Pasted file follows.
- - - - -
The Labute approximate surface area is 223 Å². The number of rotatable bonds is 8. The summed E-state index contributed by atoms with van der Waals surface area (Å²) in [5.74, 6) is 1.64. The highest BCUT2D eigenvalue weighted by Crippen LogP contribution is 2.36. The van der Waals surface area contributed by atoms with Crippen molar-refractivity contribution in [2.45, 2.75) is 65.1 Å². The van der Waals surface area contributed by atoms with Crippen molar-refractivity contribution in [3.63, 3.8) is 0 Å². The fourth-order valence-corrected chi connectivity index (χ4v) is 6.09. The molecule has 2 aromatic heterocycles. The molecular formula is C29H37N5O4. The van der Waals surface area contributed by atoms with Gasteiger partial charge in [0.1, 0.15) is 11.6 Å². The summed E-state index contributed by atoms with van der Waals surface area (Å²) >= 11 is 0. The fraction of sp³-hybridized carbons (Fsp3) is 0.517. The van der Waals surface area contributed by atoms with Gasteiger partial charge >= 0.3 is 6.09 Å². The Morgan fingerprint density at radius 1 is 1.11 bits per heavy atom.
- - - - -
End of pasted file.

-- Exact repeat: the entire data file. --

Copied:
The Labute approximate surface area is 223 Å². The number of rotatable bonds is 8. The summed E-state index contributed by atoms with van der Waals surface area (Å²) in [5.74, 6) is 1.64. The highest BCUT2D eigenvalue weighted by Crippen LogP contribution is 2.36. The van der Waals surface area contributed by atoms with Crippen molar-refractivity contribution in [2.45, 2.75) is 65.1 Å². The van der Waals surface area contributed by atoms with Crippen molar-refractivity contribution in [3.63, 3.8) is 0 Å². The fourth-order valence-corrected chi connectivity index (χ4v) is 6.09. The molecule has 2 aromatic heterocycles. The molecular formula is C29H37N5O4. The van der Waals surface area contributed by atoms with Gasteiger partial charge in [0.1, 0.15) is 11.6 Å². The summed E-state index contributed by atoms with van der Waals surface area (Å²) >= 11 is 0. The fraction of sp³-hybridized carbons (Fsp3) is 0.517. The van der Waals surface area contributed by atoms with Gasteiger partial charge >= 0.3 is 6.09 Å². The Morgan fingerprint density at radius 1 is 1.11 bits per heavy atom.